David Browning, executive producer of NBC's low-rated "Real Life With Jane Pauley," has quit the show and NBC News after one season, it was announced Tuesday. NBC spokeswoman Peggy Hubble said Browning left word that it was an amicable departure, and that he was going off to work on other projects. Browning, a respected veteran of more than 20 years at CBS News, had moved out of his office and was not available for comment.
After behind-the-scenes tension at the "Today" show, NBC on Thursday decided to replace the morning show's top producer, Jonathan Wald, two network executives said. Former "Good Morning America" senior producer Tom Touchet is a leading candidate to replace Wald, one NBC executive said. Wald, 36, became executive producer of the "Today" show in May 2001, replacing Jeff Zucker, who was promoted to NBC entertainment president. Previously, Wald had been executive producer of "NBC Nightly News."
October 13, 1988 | HILLIARD HARPER, San Diego County Arts Writer
The curtain is going up on a new era at Starlight. Recognized for its traditional summertime revivals of such musicals as "Show Boat" and "Fiddler on the Roof," the theater may begin commissioning its own original musicals, according to Harris Goldman, whose appointment as Starlight's new executive producer was announced Wednesday.
The ongoing turmoil at NBC's "Today" show resulted in another departure Thursday when executive producer Tom Capra said he was leaving both the series and the troubled news division to join the network's entertainment department.
January 24, 2014 | By Randy Lewis
Every Grammy Awards telecast is a production nightmare: three-plus hours of multiple live music performances, unpredictable stage antics and rambling acceptance speeches. But this year's production, which airs Sunday night from the Staples Center in downtown Los Angeles, may be the most challenging Grammys ever - and it has nothing to do with Kanye or Miley. Within 24 hours of the ceremony Sunday, the Grammy production team will embark on another major network TV special, this one recorded next-door at the L.A. Convention Center.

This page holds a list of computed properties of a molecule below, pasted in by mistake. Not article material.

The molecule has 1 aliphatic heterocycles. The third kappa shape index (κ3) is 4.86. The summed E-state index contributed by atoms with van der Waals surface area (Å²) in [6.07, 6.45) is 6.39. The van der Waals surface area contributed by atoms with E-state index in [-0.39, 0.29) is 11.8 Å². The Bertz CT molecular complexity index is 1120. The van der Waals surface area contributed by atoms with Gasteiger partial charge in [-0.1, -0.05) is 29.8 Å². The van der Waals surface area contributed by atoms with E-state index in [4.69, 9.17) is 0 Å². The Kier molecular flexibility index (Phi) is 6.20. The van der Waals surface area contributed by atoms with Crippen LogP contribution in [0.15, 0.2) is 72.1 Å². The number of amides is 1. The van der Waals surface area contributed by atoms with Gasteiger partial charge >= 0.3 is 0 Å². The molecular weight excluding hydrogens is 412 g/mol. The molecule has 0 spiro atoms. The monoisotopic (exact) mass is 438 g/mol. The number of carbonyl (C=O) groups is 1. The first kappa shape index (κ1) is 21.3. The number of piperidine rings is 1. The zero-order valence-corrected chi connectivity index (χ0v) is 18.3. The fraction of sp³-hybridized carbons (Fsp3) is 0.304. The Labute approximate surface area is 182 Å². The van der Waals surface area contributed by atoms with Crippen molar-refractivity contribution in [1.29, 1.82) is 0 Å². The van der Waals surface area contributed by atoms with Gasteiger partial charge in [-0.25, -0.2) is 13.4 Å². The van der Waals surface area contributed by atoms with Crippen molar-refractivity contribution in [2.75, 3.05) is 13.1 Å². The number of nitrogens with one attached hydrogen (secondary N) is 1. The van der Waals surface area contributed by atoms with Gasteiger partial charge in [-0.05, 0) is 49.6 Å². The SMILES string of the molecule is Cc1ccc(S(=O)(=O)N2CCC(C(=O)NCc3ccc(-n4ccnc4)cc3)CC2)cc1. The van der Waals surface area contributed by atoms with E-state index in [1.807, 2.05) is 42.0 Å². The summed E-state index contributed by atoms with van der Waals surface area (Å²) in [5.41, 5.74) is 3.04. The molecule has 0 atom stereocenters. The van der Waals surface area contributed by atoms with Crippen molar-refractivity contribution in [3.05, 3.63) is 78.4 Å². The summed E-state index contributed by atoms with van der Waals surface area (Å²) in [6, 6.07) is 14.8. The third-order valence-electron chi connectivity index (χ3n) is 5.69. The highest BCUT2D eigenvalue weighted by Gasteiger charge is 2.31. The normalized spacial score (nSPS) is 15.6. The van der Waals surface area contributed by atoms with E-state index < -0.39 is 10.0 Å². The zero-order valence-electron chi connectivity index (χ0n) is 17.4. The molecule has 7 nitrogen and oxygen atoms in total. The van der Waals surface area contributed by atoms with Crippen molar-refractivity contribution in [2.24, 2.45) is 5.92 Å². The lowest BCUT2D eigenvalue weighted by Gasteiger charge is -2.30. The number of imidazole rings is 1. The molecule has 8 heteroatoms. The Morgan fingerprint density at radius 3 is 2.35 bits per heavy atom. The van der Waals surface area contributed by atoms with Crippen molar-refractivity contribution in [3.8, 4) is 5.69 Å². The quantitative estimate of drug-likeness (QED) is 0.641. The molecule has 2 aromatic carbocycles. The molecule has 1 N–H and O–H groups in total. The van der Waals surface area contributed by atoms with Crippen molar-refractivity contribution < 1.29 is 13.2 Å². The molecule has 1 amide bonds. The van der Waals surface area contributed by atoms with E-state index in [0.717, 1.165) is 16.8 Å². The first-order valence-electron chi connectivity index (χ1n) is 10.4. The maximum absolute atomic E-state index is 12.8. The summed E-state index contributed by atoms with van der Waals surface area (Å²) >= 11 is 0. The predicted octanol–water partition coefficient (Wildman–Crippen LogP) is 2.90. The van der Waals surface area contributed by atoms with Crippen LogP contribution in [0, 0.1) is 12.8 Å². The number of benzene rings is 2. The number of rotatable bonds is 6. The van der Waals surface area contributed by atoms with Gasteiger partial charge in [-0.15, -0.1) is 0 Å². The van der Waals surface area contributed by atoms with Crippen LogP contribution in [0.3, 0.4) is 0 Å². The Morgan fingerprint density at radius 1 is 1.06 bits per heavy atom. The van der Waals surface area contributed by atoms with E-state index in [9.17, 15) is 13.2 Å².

October 31, 2013 | By Yvonne Villarreal
Tina Fey is about to go into bossy-pants mode (again) for NBC. The peacock network has ordered straight-to-series 13 episodes of a new untitled comedy from Fey and her producing partner Robert Carlock that will star "The Office" alum Ellie Kemper. (Yep, you're reading correctly: Fey will be behind the camera on this one.) The single-camera comedy is to debut next fall and will center on a woman (Kemper) who escapes  a doomsday cult and starts life over in New York City. “We have been lucky enough to work at NBC for our entire careers (except when Robert worked at 'The Dana Carvey Show,' now available on DVD)
October 20, 2013 | By Yvonne Villarreal
It's the sound most have learned to ignore when she's around. Where there is Julie Plec, the co-creator of "The Vampire Diaries," there's a near constant hum - a sort of real-life soundtrack that rivals the intense, forlorn music on the popular CW teen drama. It's in play at this moment. The bubbly TV show maker, surrounded by text-loaded whiteboards, is working on an episode of "Vampire Diaries" spinoff "The Originals" at the Hollywood offices of Plec's production company My So-Called Company.
October 9, 2013 | By Patrick Kevin Day
The CW's superhero series "Arrow" was one of the network's success stories from last season, and it returns for Season 2 on Wednesday night to a TV show landscape that's slowly filling with more comic book properties, including "Marvel's Agents of S.H.I.E.L.D. " on ABC and  a possible "Flash" series that might be spun out of "Arrow. " Series executive producer Andrew Kreisberg took a few minutes to talk about the new season, the old season and the Flash. You felt a lot of pressure before the show premiered its first episode last year.